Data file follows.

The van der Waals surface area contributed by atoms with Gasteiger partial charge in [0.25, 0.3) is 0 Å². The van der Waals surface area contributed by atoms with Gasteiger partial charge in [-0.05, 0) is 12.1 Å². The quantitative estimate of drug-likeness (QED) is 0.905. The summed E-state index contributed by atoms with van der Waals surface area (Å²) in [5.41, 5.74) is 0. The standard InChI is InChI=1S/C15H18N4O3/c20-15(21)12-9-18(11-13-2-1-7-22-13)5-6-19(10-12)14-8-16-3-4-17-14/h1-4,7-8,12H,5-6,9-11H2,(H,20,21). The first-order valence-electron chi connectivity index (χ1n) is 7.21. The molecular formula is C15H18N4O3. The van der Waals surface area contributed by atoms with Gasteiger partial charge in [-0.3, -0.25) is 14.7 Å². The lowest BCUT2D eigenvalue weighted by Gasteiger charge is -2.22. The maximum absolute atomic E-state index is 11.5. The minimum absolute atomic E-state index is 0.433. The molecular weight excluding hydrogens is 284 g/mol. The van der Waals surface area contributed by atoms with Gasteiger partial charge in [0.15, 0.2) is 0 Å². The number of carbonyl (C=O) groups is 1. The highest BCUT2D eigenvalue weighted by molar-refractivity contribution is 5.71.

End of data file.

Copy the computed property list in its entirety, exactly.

The van der Waals surface area contributed by atoms with Gasteiger partial charge in [0.25, 0.3) is 0 Å². The van der Waals surface area contributed by atoms with Gasteiger partial charge in [-0.05, 0) is 12.1 Å². The quantitative estimate of drug-likeness (QED) is 0.905. The summed E-state index contributed by atoms with van der Waals surface area (Å²) in [5.41, 5.74) is 0. The standard InChI is InChI=1S/C15H18N4O3/c20-15(21)12-9-18(11-13-2-1-7-22-13)5-6-19(10-12)14-8-16-3-4-17-14/h1-4,7-8,12H,5-6,9-11H2,(H,20,21). The first-order valence-electron chi connectivity index (χ1n) is 7.21. The molecular formula is C15H18N4O3. The van der Waals surface area contributed by atoms with Gasteiger partial charge in [-0.3, -0.25) is 14.7 Å². The lowest BCUT2D eigenvalue weighted by Gasteiger charge is -2.22. The maximum absolute atomic E-state index is 11.5. The minimum absolute atomic E-state index is 0.433. The molecular weight excluding hydrogens is 284 g/mol. The van der Waals surface area contributed by atoms with Gasteiger partial charge in [0.15, 0.2) is 0 Å². The number of carbonyl (C=O) groups is 1. The highest BCUT2D eigenvalue weighted by molar-refractivity contribution is 5.71.